On May 18, Ukraine marks 72th anniversary of the deportation of Crimean Tatars by the Soviet government. The problems of the Crimean Tatar population have received the second round after the Crimea occupation by Russia. And the song of Ukrainian winner Jamala at the recent Eurovision Song Contest 2016, “1944”, told the world about the grief of her compatriots both in 1944 and 2014, and received a warm response.
“Modern European people are not indifferent, and are ready to hear about the pain of other people and are ready to sympathise,” – the Guardian newspaper quotes Ukrainian singer Jamala before the contest.
Let's learn more about the tragedy of the Crimean Tatars
Tatars are the indigenous people of Crimea, their settlements appeared on the peninsula in 13th century. In the early 18th century, there were an absolute majority of Crimean Tatars on the peninsula - 444 thousand, and two decades later, Crimean Tatars were the second largest population after the Slavs of the peninsula (in 1926 - 25.1% of the total population).
In 1922 the Soviet government officially recognized Crimean Tatars as the indigenous population of the Crimean Autonomous Republic. They were allowed to develop their culture: newspapers, magazines were issued in their language, educational institutions, museums, libraries and theaters used the native language too. Crimean Tatar language, along with the Russian was the official language of autonomy.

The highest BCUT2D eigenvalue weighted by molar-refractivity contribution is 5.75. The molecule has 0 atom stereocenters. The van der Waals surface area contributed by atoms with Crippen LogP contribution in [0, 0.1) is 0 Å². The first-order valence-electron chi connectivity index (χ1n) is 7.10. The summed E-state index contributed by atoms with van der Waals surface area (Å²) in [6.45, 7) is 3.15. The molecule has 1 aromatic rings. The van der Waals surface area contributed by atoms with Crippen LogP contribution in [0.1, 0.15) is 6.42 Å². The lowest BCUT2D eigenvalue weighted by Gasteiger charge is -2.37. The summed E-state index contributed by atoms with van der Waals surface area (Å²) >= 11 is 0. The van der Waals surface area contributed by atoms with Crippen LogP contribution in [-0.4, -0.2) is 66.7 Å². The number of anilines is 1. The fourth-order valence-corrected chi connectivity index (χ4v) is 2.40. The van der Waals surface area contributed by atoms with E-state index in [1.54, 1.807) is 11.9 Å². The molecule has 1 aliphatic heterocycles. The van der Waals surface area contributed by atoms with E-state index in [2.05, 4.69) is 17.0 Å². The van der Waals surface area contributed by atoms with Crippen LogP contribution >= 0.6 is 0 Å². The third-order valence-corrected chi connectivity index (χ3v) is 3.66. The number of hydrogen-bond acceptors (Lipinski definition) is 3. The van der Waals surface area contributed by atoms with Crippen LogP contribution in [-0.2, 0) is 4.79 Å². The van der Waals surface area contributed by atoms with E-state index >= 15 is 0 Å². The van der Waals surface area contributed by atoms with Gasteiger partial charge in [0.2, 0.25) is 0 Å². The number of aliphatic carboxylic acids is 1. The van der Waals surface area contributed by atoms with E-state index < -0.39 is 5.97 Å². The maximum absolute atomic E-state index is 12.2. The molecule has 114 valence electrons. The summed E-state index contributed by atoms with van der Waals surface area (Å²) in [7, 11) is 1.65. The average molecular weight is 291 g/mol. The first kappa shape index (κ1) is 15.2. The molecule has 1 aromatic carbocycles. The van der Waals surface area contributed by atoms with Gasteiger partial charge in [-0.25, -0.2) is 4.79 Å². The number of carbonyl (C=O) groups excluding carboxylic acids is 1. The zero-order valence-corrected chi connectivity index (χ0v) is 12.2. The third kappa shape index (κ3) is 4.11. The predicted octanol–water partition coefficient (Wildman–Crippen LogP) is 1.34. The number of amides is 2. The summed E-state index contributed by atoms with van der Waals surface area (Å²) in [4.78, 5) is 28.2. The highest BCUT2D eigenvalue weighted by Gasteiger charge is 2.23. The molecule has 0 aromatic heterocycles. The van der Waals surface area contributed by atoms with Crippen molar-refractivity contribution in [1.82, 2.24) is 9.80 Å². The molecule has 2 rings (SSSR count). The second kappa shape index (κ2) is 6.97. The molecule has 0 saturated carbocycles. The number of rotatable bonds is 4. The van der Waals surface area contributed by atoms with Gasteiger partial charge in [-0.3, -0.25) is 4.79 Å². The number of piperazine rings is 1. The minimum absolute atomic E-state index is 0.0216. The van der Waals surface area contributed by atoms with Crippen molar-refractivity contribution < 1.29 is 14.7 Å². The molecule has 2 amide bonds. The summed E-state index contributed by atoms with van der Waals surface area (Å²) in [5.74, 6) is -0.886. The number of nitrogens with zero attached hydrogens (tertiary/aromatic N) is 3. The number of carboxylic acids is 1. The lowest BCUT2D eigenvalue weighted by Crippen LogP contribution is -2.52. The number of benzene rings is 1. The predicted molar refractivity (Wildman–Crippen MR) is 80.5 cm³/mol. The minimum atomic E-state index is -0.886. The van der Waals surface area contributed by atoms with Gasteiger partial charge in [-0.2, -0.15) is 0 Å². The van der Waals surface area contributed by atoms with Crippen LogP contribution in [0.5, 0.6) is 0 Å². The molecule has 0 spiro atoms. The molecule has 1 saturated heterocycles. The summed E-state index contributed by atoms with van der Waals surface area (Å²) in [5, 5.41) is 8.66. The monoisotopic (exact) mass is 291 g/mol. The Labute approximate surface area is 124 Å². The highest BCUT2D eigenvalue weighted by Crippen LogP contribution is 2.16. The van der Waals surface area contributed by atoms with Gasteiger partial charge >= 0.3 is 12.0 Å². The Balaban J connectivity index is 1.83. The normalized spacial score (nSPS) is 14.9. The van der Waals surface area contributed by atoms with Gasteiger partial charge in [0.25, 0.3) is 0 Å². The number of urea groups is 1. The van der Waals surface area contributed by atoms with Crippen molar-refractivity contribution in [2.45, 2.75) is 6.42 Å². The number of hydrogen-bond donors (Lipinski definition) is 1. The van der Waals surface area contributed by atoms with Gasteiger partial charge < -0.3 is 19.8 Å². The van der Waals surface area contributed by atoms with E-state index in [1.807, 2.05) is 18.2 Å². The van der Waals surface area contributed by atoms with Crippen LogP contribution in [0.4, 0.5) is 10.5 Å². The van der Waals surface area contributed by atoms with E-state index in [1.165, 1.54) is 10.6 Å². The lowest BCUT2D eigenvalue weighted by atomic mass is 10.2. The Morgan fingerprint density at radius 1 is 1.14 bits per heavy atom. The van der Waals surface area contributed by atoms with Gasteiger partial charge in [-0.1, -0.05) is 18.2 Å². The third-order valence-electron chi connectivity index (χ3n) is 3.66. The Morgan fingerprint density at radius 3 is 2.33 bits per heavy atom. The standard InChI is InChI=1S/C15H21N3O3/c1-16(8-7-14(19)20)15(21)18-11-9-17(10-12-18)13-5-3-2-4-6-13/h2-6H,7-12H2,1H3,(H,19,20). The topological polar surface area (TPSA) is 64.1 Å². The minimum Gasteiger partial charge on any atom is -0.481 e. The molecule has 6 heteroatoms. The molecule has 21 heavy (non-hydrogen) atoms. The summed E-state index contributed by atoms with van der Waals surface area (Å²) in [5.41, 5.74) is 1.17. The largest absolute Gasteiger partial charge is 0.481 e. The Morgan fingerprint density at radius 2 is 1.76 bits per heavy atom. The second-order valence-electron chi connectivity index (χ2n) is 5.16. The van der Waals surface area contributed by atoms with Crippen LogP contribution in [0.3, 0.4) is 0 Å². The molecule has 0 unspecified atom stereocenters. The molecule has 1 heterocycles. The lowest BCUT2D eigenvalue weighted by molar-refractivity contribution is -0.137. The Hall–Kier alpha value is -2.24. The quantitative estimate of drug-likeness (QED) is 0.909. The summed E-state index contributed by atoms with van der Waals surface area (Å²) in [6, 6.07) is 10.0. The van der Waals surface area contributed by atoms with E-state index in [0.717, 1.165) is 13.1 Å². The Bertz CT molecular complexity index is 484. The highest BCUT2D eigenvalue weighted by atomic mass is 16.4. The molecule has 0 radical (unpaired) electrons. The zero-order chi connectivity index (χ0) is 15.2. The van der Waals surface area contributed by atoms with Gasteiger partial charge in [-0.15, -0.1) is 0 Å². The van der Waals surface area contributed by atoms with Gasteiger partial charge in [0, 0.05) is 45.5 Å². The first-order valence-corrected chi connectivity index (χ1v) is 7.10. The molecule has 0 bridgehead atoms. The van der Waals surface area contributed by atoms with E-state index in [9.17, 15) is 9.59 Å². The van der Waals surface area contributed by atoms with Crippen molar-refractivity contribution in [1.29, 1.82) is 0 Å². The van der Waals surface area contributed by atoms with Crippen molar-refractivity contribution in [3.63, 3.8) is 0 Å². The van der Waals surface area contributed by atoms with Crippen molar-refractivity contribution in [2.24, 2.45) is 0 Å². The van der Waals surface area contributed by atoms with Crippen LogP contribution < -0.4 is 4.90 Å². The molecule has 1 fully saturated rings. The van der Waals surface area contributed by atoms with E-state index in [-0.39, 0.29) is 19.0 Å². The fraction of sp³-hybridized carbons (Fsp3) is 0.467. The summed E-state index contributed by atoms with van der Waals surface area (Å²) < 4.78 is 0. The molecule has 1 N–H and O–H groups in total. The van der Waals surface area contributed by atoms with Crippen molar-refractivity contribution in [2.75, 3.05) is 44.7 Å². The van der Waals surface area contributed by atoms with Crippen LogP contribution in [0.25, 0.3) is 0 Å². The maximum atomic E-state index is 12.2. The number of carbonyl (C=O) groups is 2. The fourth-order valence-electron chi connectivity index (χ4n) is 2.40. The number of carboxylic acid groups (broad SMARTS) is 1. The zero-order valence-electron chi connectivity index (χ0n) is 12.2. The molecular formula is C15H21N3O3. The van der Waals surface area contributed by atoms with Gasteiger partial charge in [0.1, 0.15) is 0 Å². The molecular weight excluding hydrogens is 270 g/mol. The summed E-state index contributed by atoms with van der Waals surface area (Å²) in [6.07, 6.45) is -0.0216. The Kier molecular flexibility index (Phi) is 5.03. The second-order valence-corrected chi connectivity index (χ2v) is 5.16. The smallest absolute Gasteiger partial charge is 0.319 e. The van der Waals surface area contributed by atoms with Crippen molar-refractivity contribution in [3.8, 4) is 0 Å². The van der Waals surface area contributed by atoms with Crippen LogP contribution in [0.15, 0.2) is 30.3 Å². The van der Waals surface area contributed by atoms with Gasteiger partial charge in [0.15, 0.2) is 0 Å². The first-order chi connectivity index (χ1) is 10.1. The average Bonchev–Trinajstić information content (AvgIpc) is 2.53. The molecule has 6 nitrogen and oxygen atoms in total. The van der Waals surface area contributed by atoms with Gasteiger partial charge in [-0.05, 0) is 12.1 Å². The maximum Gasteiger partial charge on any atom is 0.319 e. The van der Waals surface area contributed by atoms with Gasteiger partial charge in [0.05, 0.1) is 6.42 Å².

In 1944, the Crimean Tatar people were accused of treason and collaboration with Nazi occupiers. The deportation began at dawn on May 18, 1944. The employees of the NKVD (People's Commissariat of Internal Affairs) came to the Tatar houses and announced that they are being evicted from Crimea.nformal ban on the return of Tatars to Crimea was in force until 1989. Return to the indigenous population of Crimea was difficult and was accompanied by land conflicts with local residents, but 250 thousand people came back to the peninsula.
A new challenge for the Crimean Tatars started after Russia's annexation of Crimea in March 2014. Some of them left the peninsula because of persecution, others suffering from raids, trials and detentions. Some received a ban to the entry to Crimea, including the leaders of the Crimean Tatars Mustafa Dzhemilev and Refat Chubarov.
The struggle of the Tatar people for their land and their rights continues to this day.